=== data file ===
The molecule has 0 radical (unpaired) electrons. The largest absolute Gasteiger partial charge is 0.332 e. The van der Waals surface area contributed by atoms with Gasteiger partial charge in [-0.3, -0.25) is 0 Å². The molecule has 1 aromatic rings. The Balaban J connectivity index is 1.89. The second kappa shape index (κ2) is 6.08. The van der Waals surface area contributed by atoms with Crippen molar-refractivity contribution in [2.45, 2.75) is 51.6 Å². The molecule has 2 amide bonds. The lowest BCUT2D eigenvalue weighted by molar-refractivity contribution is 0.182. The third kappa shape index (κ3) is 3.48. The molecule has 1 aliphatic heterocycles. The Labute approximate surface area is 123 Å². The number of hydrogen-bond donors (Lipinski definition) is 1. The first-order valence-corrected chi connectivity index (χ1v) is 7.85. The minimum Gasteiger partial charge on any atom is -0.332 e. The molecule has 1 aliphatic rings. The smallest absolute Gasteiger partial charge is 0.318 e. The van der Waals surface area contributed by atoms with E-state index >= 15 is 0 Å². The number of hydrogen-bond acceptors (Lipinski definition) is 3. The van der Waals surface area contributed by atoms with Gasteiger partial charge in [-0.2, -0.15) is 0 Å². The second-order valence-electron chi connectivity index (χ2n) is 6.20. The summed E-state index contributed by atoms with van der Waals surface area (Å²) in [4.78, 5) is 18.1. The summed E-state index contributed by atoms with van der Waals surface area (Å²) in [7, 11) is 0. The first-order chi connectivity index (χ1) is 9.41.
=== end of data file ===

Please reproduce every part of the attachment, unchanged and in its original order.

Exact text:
The molecule has 0 radical (unpaired) electrons. The largest absolute Gasteiger partial charge is 0.332 e. The van der Waals surface area contributed by atoms with Gasteiger partial charge in [-0.3, -0.25) is 0 Å². The molecule has 1 aromatic rings. The Balaban J connectivity index is 1.89. The second kappa shape index (κ2) is 6.08. The van der Waals surface area contributed by atoms with Crippen molar-refractivity contribution in [2.45, 2.75) is 51.6 Å². The molecule has 2 amide bonds. The lowest BCUT2D eigenvalue weighted by molar-refractivity contribution is 0.182. The third kappa shape index (κ3) is 3.48. The molecule has 1 aliphatic heterocycles. The Labute approximate surface area is 123 Å². The number of hydrogen-bond donors (Lipinski definition) is 1. The first-order valence-corrected chi connectivity index (χ1v) is 7.85. The minimum Gasteiger partial charge on any atom is -0.332 e. The molecule has 1 aliphatic rings. The smallest absolute Gasteiger partial charge is 0.318 e. The van der Waals surface area contributed by atoms with E-state index >= 15 is 0 Å². The number of hydrogen-bond acceptors (Lipinski definition) is 3. The van der Waals surface area contributed by atoms with Gasteiger partial charge in [-0.2, -0.15) is 0 Å². The second-order valence-electron chi connectivity index (χ2n) is 6.20. The summed E-state index contributed by atoms with van der Waals surface area (Å²) in [4.78, 5) is 18.1. The summed E-state index contributed by atoms with van der Waals surface area (Å²) in [7, 11) is 0. The first-order chi connectivity index (χ1) is 9.41.